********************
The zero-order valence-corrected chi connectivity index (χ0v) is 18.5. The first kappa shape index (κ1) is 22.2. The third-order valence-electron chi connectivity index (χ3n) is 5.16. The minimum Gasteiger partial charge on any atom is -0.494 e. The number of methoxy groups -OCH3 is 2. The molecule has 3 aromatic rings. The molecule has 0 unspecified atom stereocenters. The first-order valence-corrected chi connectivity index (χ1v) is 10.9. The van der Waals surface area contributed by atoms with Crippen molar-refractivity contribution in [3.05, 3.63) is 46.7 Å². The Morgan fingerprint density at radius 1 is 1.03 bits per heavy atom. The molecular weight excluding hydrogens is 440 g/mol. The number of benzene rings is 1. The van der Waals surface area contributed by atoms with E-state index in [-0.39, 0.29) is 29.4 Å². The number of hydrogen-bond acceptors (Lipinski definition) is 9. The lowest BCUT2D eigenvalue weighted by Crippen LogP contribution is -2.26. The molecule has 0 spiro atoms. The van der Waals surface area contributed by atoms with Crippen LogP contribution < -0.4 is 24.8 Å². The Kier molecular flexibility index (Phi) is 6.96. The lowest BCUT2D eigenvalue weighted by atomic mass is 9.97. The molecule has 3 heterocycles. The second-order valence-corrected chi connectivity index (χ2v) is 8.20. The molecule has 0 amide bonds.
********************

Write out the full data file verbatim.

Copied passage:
The zero-order valence-corrected chi connectivity index (χ0v) is 18.5. The first kappa shape index (κ1) is 22.2. The third-order valence-electron chi connectivity index (χ3n) is 5.16. The minimum Gasteiger partial charge on any atom is -0.494 e. The number of methoxy groups -OCH3 is 2. The molecule has 3 aromatic rings. The molecule has 0 unspecified atom stereocenters. The first-order valence-corrected chi connectivity index (χ1v) is 10.9. The van der Waals surface area contributed by atoms with Crippen molar-refractivity contribution in [3.05, 3.63) is 46.7 Å². The Morgan fingerprint density at radius 1 is 1.03 bits per heavy atom. The molecular weight excluding hydrogens is 440 g/mol. The number of benzene rings is 1. The van der Waals surface area contributed by atoms with E-state index in [-0.39, 0.29) is 29.4 Å². The number of hydrogen-bond acceptors (Lipinski definition) is 9. The lowest BCUT2D eigenvalue weighted by Crippen LogP contribution is -2.26. The molecule has 0 spiro atoms. The van der Waals surface area contributed by atoms with Crippen LogP contribution < -0.4 is 24.8 Å². The Kier molecular flexibility index (Phi) is 6.96. The lowest BCUT2D eigenvalue weighted by atomic mass is 9.97. The molecule has 3 heterocycles. The second-order valence-corrected chi connectivity index (χ2v) is 8.20. The molecule has 0 amide bonds.